Cover

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Title Page, Copyright Page, Dedication, Quote

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Contents

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Acknowledgments

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pp. ix-x

An early version of chapter three was published (with the same title) in Ellen Glasgow: New Perspectives (Knoxville: University of Tennessee Press, 1995) and is reprinted here with permission. More material in that chapter is also drawn from an article I created out of material cut from that essay and published...

List of Abbreviations

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p. xi

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Introduction

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pp. 1-17

I well remember my first viewing of the movie Gone with the Wind with my eighth-grade class in the mid-1970s. Our history teacher took us to see the movie on the big screen as it made its last rounds in theaters before going to cable. I was so disturbed by the movie’s ending, Rhett leaving Scarlett...

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Chapter 1. In Defense of Scarlett O’Hara

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pp. 18-33

My first or perhaps summary complaint with the critics of Scarlett O’Hara (including both her own community in the world of the novel and the community of readers outside of it) is this: if she were a man, almost none of her behavior would be found so objectionable—certainly not her enterprising...

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Chapter 2. Gone with the Men: Scarlett and Melanie Redux in Cold Mountain

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pp. 34-58

Gone with the Wind (the film as well as the novel) is often mischaracterized as a romance. Arguing against such a classification, Harriet Hawkins notes the novel’s lengthy focus on the women after the men have gone to war: “Nowadays the film and novel tend to be characterized as deplorably romantic...

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Chapter 3. “Put your heart in the land”: An Intertextual Reading of Barren Ground and Gone with the Wind

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pp. 59-89

When Margaret Mitchell’s Gone with the Wind was first published in 1936, reviewers compared it most often to Tolstoy’s War and Peace and Thackeray’s Vanity Fair; thus, it was likely inevitable that critics would later write extended articles delineating the similarities to these novels, as Harold K. Schefski...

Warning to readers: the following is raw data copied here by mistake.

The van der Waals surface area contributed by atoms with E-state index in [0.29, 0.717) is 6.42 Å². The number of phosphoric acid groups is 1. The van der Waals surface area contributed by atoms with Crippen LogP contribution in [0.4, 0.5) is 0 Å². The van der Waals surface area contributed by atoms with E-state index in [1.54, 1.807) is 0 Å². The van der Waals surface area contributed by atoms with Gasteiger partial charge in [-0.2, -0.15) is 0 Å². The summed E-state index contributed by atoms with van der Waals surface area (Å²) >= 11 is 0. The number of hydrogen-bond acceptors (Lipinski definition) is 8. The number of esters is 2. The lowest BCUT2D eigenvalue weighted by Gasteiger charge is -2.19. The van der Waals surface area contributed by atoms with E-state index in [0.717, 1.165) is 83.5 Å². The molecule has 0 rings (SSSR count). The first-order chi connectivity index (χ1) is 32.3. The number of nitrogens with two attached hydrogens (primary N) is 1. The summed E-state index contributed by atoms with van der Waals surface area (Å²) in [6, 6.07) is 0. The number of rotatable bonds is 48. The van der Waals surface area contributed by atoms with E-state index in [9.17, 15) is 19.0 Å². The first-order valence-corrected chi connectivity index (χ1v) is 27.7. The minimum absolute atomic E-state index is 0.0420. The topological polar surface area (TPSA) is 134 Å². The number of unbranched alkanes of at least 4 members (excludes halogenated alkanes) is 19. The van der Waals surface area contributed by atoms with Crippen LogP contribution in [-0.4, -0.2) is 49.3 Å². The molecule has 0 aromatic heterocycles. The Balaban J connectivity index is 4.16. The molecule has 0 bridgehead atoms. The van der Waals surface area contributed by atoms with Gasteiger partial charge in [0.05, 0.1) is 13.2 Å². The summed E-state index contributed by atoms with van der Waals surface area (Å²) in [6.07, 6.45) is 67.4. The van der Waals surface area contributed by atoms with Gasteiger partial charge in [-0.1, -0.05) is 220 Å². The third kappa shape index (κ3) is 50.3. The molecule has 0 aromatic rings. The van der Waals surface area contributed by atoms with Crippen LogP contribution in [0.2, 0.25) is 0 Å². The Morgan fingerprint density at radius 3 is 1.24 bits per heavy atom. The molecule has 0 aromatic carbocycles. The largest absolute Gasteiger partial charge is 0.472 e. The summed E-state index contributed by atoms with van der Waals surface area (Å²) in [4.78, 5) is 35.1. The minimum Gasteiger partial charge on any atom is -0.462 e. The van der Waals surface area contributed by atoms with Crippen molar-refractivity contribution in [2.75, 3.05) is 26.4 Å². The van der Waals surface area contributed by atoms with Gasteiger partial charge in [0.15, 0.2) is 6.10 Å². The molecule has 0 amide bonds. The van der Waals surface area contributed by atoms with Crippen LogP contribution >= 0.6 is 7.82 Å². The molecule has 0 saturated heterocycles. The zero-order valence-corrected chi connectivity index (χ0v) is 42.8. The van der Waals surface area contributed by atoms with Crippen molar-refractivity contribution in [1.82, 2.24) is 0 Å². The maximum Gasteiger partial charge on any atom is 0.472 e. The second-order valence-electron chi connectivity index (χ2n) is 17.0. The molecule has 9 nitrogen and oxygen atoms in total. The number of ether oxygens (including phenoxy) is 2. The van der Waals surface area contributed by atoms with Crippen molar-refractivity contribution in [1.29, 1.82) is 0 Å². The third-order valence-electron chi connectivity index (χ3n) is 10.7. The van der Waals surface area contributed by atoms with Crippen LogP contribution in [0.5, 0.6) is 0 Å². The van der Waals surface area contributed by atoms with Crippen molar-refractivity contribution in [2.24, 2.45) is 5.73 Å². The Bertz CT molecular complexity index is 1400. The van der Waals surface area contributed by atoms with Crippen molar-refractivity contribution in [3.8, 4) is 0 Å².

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Chapter 4. Sula: “More sinned against than sinning”

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pp. 90-115

Almost fifty years after Glasgow’s Barren Ground was published, Toni Morrison set her novel Sula in about the same period of time that Glasgow left Dorinda. Sula certainly takes place in a different region of the country, Ohio, and depicts a different culture, a community descended from slaves, but still...

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Chapter 5. “Disregarding the female imperative”: Kat Meads’s Kitty Duncan, a 1960s-Era Scarlett O’Hara

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pp. 116-137

Kat Meads’s fictional biographer for her novel The Invented Life of Kitty Duncan (Benedict Roberts Duncan), Mo, is, like Sula’s Nel, drawn to a woman seemingly her complete opposite: for Meads’s biographer-character, it is the title character of Meads’s novel. Readers may find Kitty Duncan reminiscent...

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Afterword

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pp. 138-144

During the years that I worked on this book, when I would mention my subject to colleagues, they would recommend a “Scarlett” for my study, but more often than not, the suggested characters were more comparable to the typical misperception of the character type, an unfairly critical view of Scarlett that...

Bibliography

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pp. 145-152

Index

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pp. 153-160

About the Author

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p. 161